Browsing Trypanosomiasis/Sleeping Sickness by Journal
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Human African trypanosomiasisHuman African trypanosomiasis (sleeping sickness) occurs in sub-Saharan Africa. It is caused by the protozoan parasite Trypanosoma brucei, transmitted by tsetse flies. Almost all cases are due to Trypanosoma brucei gambiense, which is indigenous to west and central Africa. Prevalence is strongly dependent on control measures, which are often neglected during periods of political instability, thus leading to resurgence. With fewer than 12 000 cases of this disabling and fatal disease reported per year, trypanosomiasis belongs to the most neglected tropical diseases. The clinical presentation is complex, and diagnosis and treatment difficult. The available drugs are old, complicated to administer, and can cause severe adverse reactions. New diagnostic methods and safe and effective drugs are urgently needed. Vector control, to reduce the number of flies in existing foci, needs to be organised on a pan-African basis. WHO has stated that if national control programmes, international organisations, research institutes, and philanthropic partners engage in concerted action, elimination of this disease might even be possible.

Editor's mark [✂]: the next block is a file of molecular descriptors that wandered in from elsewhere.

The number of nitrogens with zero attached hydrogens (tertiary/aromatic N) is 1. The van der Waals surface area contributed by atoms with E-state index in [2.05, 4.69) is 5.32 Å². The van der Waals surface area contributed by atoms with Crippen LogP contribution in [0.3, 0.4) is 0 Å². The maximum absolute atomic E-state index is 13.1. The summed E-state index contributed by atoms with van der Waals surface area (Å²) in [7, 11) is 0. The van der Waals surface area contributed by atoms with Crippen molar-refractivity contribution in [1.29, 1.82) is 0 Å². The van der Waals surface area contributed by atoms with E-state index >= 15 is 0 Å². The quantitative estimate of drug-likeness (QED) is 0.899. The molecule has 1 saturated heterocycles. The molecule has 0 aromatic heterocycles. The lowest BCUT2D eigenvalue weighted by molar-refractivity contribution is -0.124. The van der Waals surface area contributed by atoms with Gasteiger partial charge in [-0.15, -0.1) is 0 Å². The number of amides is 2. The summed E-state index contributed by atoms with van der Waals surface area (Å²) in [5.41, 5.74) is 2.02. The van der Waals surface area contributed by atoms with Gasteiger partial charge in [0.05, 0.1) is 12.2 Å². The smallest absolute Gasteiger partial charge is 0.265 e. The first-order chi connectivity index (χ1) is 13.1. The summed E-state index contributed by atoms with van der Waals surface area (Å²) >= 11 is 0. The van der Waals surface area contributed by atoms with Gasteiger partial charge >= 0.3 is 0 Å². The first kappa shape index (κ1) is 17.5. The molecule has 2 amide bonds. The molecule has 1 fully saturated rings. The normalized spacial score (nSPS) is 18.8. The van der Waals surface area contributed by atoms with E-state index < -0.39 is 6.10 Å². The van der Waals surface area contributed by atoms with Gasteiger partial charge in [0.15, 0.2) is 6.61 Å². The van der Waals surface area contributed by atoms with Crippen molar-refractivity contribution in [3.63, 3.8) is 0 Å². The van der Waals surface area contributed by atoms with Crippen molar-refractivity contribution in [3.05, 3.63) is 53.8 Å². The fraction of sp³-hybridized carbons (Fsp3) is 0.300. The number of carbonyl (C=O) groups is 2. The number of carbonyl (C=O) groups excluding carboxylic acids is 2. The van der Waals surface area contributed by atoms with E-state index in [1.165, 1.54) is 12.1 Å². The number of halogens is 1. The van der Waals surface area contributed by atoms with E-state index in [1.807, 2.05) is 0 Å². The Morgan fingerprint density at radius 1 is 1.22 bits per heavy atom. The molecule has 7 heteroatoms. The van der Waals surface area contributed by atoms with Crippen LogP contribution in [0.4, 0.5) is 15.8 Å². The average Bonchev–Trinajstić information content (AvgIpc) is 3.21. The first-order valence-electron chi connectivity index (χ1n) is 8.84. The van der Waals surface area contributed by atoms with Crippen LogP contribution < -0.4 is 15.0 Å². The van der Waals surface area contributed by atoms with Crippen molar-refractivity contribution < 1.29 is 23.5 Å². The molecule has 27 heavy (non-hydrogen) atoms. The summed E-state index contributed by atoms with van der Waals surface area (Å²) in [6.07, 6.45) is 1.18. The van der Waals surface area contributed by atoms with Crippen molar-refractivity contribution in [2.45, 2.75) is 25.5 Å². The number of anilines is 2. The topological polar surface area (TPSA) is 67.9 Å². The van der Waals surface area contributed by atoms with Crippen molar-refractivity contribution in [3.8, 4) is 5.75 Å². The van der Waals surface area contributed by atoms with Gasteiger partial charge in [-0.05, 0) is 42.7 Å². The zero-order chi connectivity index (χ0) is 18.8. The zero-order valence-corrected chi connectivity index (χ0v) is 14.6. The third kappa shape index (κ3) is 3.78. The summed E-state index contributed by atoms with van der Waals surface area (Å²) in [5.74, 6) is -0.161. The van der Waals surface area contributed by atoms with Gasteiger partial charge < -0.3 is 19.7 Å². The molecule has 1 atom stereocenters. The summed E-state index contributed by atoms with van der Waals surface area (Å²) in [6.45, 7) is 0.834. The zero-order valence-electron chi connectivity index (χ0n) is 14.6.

Nifurtimox-eflornithine combination therapy for second-stage African Trypanosoma brucei gambiense trypanosomiasis: a multicentre, randomised, phase III, non-inferiority trialBackground Human African trypanosomiasis (HAT; sleeping sickness) caused by Trypanosoma brucei gambiense is a fatal disease. Current treatment options for patients with second-stage disease are toxic, ineffective, or impractical. We assessed the efficacy and safety of nifurtimox-eflornithine combination therapy (NECT) for second-stage disease compared with the standard eflornithine regimen. Methods A multicentre, randomised, open-label, active control, phase III, non-inferiority trial was done at four HAT treatment centres in the Republic of the Congo and the Democratic Republic of the Congo. Patients aged 15 years or older with confirmed second-stage T b gambiense infection were randomly assigned by computer-generated randomisation sequence to receive intravenous eflornithine (400 mg/kg per day, every 6 h; n=144) for 14 days or intravenous eflornithine (400 mg/kg per day, every 12 h) for 7 days with oral nifurtimox (15 mg/kg per day, every 8 h) for 10 days (NECT; n=143). The primary endpoint was cure (defined as absence of trypanosomes in body fluids and a leucocyte count ≤20 cells per μL) 18 months after treatment. Efficacy analyses were done in the intention-to-treat (ITT), modified ITT, and per-protocol (PP) populations. The non-inferiority margin for the difference in cure rates was defined as 10%. This study is registered with ClinicalTrials.gov, number NCT00146627. Findings One patient from the eflornithine group absconded after receiving the first dose, without any type of assessment done, and was excluded from all analyses. In the ITT population, 131 (91·6%) of 143 patients assigned to eflornithine and 138 (96·5%) of 143 patients assigned to NECT were cured at 18 months (difference −4·9%, one-sided 95% CI −0·3; p<0·0001). In the PP population, 122 (91·7%) of 133 patients in the eflornithine group and 129 (97·7%) of 132 in the NECT group were cured at 18 months (difference −6·0%, one-sided 95% CI −1·5; p<0·0001). Drug-related adverse events were frequent in both groups; 41 (28·7%) patients in the eflornithine group and 20 (14·0%) in the NECT group had major (grade 3 or 4) reactions, which resulted in temporary treatment interruption in nine and one patients, respectively. The most common major adverse events were fever (n=18), seizures (n=6), and infections (n=5) in the eflornithine group, and fever (n=7), seizures (n=6), and confusion (n=2) in the NECT group. There were four deaths, which were regarded as related to study drug (eflornithine, n=3; NECT, n=1). Interpretation The efficacy of NECT is non-inferior to that of eflornithine monotherapy. Since this combination treatment also presents safety advantages, is easier to administer (ie, infusion every 12 h for 7 days vs every 6 h for 14 days), and potentially protective against the emergence of resistant parasites, it is suitable for first-line use in HAT control programmes. Funding Médecins Sans Frontières (Dutch section), Médecins Sans Frontières International, and the Drugs for Neglected Diseases Initiative.